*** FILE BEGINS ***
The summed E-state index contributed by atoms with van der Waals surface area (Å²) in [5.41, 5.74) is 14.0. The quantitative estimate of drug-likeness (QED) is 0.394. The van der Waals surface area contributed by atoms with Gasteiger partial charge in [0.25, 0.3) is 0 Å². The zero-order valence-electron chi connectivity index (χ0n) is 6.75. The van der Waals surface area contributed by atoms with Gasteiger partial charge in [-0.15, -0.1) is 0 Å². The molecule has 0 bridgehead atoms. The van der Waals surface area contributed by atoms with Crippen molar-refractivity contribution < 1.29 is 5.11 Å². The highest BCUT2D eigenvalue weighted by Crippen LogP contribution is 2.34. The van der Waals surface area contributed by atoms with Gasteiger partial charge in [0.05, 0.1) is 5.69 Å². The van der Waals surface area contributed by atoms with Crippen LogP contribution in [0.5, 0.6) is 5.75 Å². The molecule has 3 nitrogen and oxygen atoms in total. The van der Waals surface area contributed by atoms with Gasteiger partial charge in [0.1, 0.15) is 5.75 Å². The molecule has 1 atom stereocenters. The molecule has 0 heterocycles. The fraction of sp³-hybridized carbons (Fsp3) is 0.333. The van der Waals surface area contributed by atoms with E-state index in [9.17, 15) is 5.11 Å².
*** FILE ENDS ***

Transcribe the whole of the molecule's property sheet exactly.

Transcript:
The summed E-state index contributed by atoms with van der Waals surface area (Å²) in [5.41, 5.74) is 14.0. The quantitative estimate of drug-likeness (QED) is 0.394. The van der Waals surface area contributed by atoms with Gasteiger partial charge in [0.25, 0.3) is 0 Å². The zero-order valence-electron chi connectivity index (χ0n) is 6.75. The van der Waals surface area contributed by atoms with Gasteiger partial charge in [-0.15, -0.1) is 0 Å². The molecule has 0 bridgehead atoms. The van der Waals surface area contributed by atoms with Crippen molar-refractivity contribution < 1.29 is 5.11 Å². The highest BCUT2D eigenvalue weighted by Crippen LogP contribution is 2.34. The van der Waals surface area contributed by atoms with Gasteiger partial charge in [0.05, 0.1) is 5.69 Å². The van der Waals surface area contributed by atoms with Crippen LogP contribution in [0.5, 0.6) is 5.75 Å². The molecule has 3 nitrogen and oxygen atoms in total. The van der Waals surface area contributed by atoms with Gasteiger partial charge in [0.1, 0.15) is 5.75 Å². The molecule has 1 atom stereocenters. The molecule has 0 heterocycles. The fraction of sp³-hybridized carbons (Fsp3) is 0.333. The van der Waals surface area contributed by atoms with E-state index in [9.17, 15) is 5.11 Å².